Many analysts argued at the end of the summer that Russia’s production had reached its limit, and after a long winter last year, it had to move more supplies to domestic storage.

But last week, Gazprom declined to book additional pipeline capacity, which will allow it to increase its supply to Europe next month when Russia’s efforts to fill domestic storage should have been completed​​.

Cuneyt Kazokoglu of Facts Global Energy, a consulting firm, said: “If you asked me last month, I would say that Russia is prioritizing filling its own storage space.” “But their storage is almost full now. Structurally speaking, there seems to be none. What can stop them from supplying more natural gas to Europe, but that is not the case.”

Sebastian Bleschke, head of INES, the German gas storage industry trade agency, said that although European storage is depleted due to the long winter, it is difficult to say why the facilities owned by Gazprom have not been “replenished again” “.

Putin has more publicly linked the approval of Nord Stream 2 to the increased availability of supply. Last week, Gazprom may add another 17.5 billion cubic meters of flow to the pipeline “the next day” after the German regulator approves the pipeline. .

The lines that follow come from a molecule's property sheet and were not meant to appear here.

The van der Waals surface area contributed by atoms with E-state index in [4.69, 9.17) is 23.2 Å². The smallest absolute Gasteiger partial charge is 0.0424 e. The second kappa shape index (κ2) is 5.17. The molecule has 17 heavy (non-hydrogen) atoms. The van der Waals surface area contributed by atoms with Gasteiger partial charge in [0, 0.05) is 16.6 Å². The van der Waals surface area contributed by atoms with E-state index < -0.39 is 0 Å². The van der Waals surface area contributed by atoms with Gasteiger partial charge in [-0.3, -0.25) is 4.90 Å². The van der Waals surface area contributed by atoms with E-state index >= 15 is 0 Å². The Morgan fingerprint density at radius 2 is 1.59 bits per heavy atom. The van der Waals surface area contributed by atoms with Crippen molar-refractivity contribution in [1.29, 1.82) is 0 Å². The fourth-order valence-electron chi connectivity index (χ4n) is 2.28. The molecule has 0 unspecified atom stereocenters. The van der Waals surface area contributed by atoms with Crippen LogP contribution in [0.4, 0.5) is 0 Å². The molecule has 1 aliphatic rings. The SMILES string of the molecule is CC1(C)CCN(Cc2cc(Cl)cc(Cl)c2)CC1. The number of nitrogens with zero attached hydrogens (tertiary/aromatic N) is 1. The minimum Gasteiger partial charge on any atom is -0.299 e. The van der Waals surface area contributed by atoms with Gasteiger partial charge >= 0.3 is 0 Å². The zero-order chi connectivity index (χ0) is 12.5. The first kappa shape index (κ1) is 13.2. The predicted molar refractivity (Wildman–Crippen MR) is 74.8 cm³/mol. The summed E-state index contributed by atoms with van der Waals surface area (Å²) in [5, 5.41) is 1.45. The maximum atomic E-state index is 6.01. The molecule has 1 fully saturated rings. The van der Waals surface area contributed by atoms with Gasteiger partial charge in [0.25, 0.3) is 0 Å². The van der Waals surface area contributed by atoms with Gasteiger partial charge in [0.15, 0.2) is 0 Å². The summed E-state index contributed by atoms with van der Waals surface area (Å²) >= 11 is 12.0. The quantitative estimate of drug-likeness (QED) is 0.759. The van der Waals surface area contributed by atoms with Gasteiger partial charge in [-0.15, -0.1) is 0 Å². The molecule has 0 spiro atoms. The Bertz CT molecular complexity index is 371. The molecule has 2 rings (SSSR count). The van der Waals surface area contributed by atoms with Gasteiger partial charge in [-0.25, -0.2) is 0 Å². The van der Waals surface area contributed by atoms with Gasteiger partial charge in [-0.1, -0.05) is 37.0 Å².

The operator of Nord Stream 2 said last week that the pipeline is full of natural gas and is ready to start operations, indicating that Russia does have natural gas available.

Neither Putin nor Miller stated that the gas stored in Europe will come from additional supplies, which shows that Russia has not changed its position on Beixi 2’s approval.

Due to Putin’s remarks, natural gas futures related to the European natural gas wholesale price TTF fell only 4.5%, indicating that the market believes that Russia has not yet committed to supply more natural gas.

“Earlier in the fall, Russia’s domestic natural gas balance was tight, which may have contributed to the flow of natural gas. [to Europe] Kateryna Filippenko, chief analyst for European Gas Research at Wood Mackenzie, said these prices are modest considering the high prices.

“But now we believe that the supply of natural gas has increased… Gazprom may be ready to supply more natural gas, but only if Nord Stream 2 is approved.”

The German Ministry of Economy said on Tuesday that it has concluded that allowing the new pipeline to start supplying natural gas to Europe will not endanger the energy security of Germany or the European Union. The Ministry’s analysis should now pave the way for Nord Stream 2 to obtain certification from the German Federal Network Agency.

Compared with Eastern European politicians, Western European politicians have been slower to accuse Russia. But in the past two weeks, things have begun to change.

Annalena Baerbock, co-chair of the German Green Party, who is participating in coalition negotiations, said last week that Europe should not succumb to Russia’s “blackmail” in approving the Beixi 2 project, adding that she believes the price spike is “intentionally brought about”. of”.

Additional reporting by Max Seddon in Moscow